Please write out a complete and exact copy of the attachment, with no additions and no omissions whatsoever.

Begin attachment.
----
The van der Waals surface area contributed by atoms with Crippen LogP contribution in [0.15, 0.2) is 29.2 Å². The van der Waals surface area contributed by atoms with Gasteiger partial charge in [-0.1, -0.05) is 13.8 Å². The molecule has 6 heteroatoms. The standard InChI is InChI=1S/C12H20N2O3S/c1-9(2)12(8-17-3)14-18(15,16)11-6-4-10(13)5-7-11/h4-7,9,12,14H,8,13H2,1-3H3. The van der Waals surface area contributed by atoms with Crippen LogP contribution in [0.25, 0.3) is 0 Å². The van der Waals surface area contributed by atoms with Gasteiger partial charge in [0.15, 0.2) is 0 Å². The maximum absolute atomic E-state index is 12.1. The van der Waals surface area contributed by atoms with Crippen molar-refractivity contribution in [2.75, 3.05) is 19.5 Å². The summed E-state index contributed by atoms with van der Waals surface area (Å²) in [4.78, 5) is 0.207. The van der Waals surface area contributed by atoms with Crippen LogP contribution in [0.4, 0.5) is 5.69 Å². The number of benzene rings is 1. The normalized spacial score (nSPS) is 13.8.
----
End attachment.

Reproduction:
The van der Waals surface area contributed by atoms with Crippen LogP contribution in [0.15, 0.2) is 29.2 Å². The van der Waals surface area contributed by atoms with Gasteiger partial charge in [-0.1, -0.05) is 13.8 Å². The molecule has 6 heteroatoms. The standard InChI is InChI=1S/C12H20N2O3S/c1-9(2)12(8-17-3)14-18(15,16)11-6-4-10(13)5-7-11/h4-7,9,12,14H,8,13H2,1-3H3. The van der Waals surface area contributed by atoms with Crippen LogP contribution in [0.25, 0.3) is 0 Å². The van der Waals surface area contributed by atoms with Gasteiger partial charge in [0.15, 0.2) is 0 Å². The maximum absolute atomic E-state index is 12.1. The van der Waals surface area contributed by atoms with Crippen molar-refractivity contribution in [2.75, 3.05) is 19.5 Å². The summed E-state index contributed by atoms with van der Waals surface area (Å²) in [4.78, 5) is 0.207. The van der Waals surface area contributed by atoms with Crippen LogP contribution in [0.4, 0.5) is 5.69 Å². The number of benzene rings is 1. The normalized spacial score (nSPS) is 13.8.